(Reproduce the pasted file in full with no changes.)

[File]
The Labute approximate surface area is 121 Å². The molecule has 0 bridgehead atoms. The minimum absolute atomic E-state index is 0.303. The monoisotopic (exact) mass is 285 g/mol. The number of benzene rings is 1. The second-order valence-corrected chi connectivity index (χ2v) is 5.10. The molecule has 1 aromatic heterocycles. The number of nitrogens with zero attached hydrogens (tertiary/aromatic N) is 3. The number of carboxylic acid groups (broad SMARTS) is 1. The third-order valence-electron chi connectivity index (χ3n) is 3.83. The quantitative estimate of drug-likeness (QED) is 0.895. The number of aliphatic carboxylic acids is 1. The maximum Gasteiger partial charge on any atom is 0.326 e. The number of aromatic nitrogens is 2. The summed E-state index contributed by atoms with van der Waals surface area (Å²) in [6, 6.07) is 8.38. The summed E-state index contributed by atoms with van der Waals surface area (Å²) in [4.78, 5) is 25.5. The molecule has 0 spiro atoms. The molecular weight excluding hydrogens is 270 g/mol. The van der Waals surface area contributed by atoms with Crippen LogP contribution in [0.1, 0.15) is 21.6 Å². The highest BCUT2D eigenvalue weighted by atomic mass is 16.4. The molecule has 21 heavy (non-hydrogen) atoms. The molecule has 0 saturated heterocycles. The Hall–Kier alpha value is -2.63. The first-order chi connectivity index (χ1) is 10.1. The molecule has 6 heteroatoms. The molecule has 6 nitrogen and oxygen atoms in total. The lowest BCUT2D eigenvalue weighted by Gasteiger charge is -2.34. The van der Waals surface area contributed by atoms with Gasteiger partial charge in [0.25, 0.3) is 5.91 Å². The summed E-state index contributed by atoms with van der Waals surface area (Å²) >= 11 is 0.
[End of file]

The Labute approximate surface area is 121 Å². The molecule has 0 bridgehead atoms. The minimum absolute atomic E-state index is 0.303. The monoisotopic (exact) mass is 285 g/mol. The number of benzene rings is 1. The second-order valence-corrected chi connectivity index (χ2v) is 5.10. The molecule has 1 aromatic heterocycles. The number of nitrogens with zero attached hydrogens (tertiary/aromatic N) is 3. The number of carboxylic acid groups (broad SMARTS) is 1. The third-order valence-electron chi connectivity index (χ3n) is 3.83. The quantitative estimate of drug-likeness (QED) is 0.895. The number of aliphatic carboxylic acids is 1. The maximum Gasteiger partial charge on any atom is 0.326 e. The number of aromatic nitrogens is 2. The summed E-state index contributed by atoms with van der Waals surface area (Å²) in [6, 6.07) is 8.38. The summed E-state index contributed by atoms with van der Waals surface area (Å²) in [4.78, 5) is 25.5. The molecule has 0 spiro atoms. The molecular weight excluding hydrogens is 270 g/mol. The van der Waals surface area contributed by atoms with Crippen LogP contribution in [0.1, 0.15) is 21.6 Å². The highest BCUT2D eigenvalue weighted by atomic mass is 16.4. The molecule has 21 heavy (non-hydrogen) atoms. The molecule has 0 saturated heterocycles. The Hall–Kier alpha value is -2.63. The first-order chi connectivity index (χ1) is 10.1. The molecule has 6 heteroatoms. The molecule has 6 nitrogen and oxygen atoms in total. The lowest BCUT2D eigenvalue weighted by Gasteiger charge is -2.34. The van der Waals surface area contributed by atoms with Gasteiger partial charge in [0.25, 0.3) is 5.91 Å². The summed E-state index contributed by atoms with van der Waals surface area (Å²) >= 11 is 0.